Tefal Ingenio Induction 13 piece set £125 Amazon - HotUKDeals
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Tefal Ingenio Induction 13 piece set £125.00 Amazon

£125.00 @ Amazon
Full set of Tefal Ingenio Induction saucepans and extras at the lowest ever price on Amazon. This set usually retails for £175 upwards and is compatible with induction stove tops. Read More
Nememene Avatar
5m, 4w agoFound 5 months, 4 weeks ago
Full set of Tefal Ingenio Induction saucepans and extras at the lowest ever price on Amazon. This set usually retails for £175 upwards and is compatible with induction stove tops.
Nememene Avatar
5m, 4w agoFound 5 months, 4 weeks ago
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#1
Just inherited an induction and I hate it.
#2
Really? I think it is the best thing ever! Wouldn't ever go back.
#3
lianne21
Just inherited an induction and I hate it.

Induction is great - if you have the right pans, the Tefal ones are rubbish for induction.

The biggest issue with all induction pans is any non stick coating; 90% of them cannot cope with the amount of heat induction creates; we have had a brand new (expensive!!) wok literally burn the non stick coating off the first time we used it, and lot go sticky if you use too high a heat.

Good quality GERMAN* stainless steel is the best; Lidl/Aldi "Pro" non stick is one of the better ones

But aluminium, with a steel ring to make them work with induction, is a bit like putting giant arm-bands on a car to make it float; "it sorta works" is the best you can say about it.

* The Germans have standards, we dont; in the UK you can sell any old tat as Stainless steel.
#4
Gentle_Giant
lianne21
Just inherited an induction and I hate it.
Induction is great - if you have the right pans, the Tefal ones are rubbish for induction.
The biggest issue with all induction pans is any non stick coating; 90% of them cannot cope with the amount of heat induction creates; we have had a brand new (expensive!!) wok literally burn the non stick coating off the first time we used it, and lot go sticky if you use too high a heat.
Good quality GERMAN* stainless steel is the best; Lidl/Aldi "Pro" non stick is one of the better ones
But aluminium, with a steel ring to make them work with induction, is a bit like putting giant arm-bands on a car to make it float; "it sorta works" is the best you can say about it.
* The Germans have standards, we dont; in the UK you can sell any old tat as Stainless steel.
Thanks for advice much appreciated. Yeah I had 2 sets of good quality Tefal sets that I reluctantly gave away as not induction pans. I bought stainless ones but family complained that everything stuck to them.. Then bought non stick ones from Dunelm and a ceramic frying pan and wok from lidl. I find that below 7 the food cooks too slowly and above 7 it starts to burn. I love how easy it is to clean but wish I had gas back.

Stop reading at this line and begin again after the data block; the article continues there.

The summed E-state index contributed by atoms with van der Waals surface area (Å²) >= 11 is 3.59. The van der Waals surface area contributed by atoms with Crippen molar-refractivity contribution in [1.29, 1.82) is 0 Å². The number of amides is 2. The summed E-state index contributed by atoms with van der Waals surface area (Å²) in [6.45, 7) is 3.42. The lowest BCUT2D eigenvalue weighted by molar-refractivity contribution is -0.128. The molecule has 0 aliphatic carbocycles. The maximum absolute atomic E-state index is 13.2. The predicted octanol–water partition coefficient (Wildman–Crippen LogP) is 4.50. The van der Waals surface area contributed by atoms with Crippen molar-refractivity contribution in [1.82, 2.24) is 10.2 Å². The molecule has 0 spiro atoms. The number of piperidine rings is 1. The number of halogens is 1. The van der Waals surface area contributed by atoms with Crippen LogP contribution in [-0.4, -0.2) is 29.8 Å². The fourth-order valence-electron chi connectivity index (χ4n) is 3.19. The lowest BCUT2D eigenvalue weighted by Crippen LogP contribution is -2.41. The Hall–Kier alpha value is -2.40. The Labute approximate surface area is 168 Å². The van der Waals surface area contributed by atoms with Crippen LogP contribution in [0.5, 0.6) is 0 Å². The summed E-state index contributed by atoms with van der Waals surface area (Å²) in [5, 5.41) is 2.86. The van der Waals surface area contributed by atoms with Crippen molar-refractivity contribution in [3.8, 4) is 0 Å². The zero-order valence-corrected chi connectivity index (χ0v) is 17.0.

Edited By: lianne21 on Nov 25, 2016 21:35: Sp
#5
I'll definitely keep a look out for the Lidl pro ones. I get weekly emails so hopefully I won't miss them. :)
#6
It is an issue with the cheaper induction hobs, not enough levels; I wont touch the 7-9 setting ones, mine has 16 levels and its late lamented predecessor had 19 levels.

The "experts" all say a thin base pan is best, but I find the opposite, a nice thick base spreads the heat better and doesnt have the hotspots a thin pan gets.
You can see the hotspots by boiling water in them, where all the bubbles are generated.


Edited By: Gentle_Giant on Nov 26, 2016 00:02
#7
Gentle_Giant
It is an issue with the cheaper induction hobs, not enough levels; I wont touch the 7-9 setting ones, mine has 16 levels and its late lamented predecessor had 19 levels.
The "experts" all say a thin base pan is best, but I find the opposite, a nice thick base spreads the heat better and doesnt have the hotspots a thin pan gets.
You can see the hotspots by boiling water in them, where all the bubbles are generated.
Is that the problem then, are the ones which only go from 1-9 heat scale pretty rubbish? I had no idea that you could get ones going up to 16.
#8
lianne21
Gentle_Giant
It is an issue with the cheaper induction hobs, not enough levels; I wont touch the 7-9 setting ones, mine has 16 levels and its late lamented predecessor had 19 levels.
The "experts" all say a thin base pan is best, but I find the opposite, a nice thick base spreads the heat better and doesnt have the hotspots a thin pan gets.
You can see the hotspots by boiling water in them, where all the bubbles are generated.
Is that the problem then, are the ones which only go from 1-9 heat scale pretty rubbish? I had no idea that you could get ones going up to 16.

Yeah, the models with only 9 power levels are difficult to use for frying etc, they are ok for boiling, but the difference between each power level make it impossible to get the temp exactly right.

Sadly, to get better power control you have to pay more, I havent seen a 16 level unit for less than £280, whereas you can buy a 9 level hob for about £150.
#9
Gentle_Giant
lianne21
Gentle_Giant
It is an issue with the cheaper induction hobs, not enough levels; I wont touch the 7-9 setting ones, mine has 16 levels and its late lamented predecessor had 19 levels.
The "experts" all say a thin base pan is best, but I find the opposite, a nice thick base spreads the heat better and doesnt have the hotspots a thin pan gets.
You can see the hotspots by boiling water in them, where all the bubbles are generated.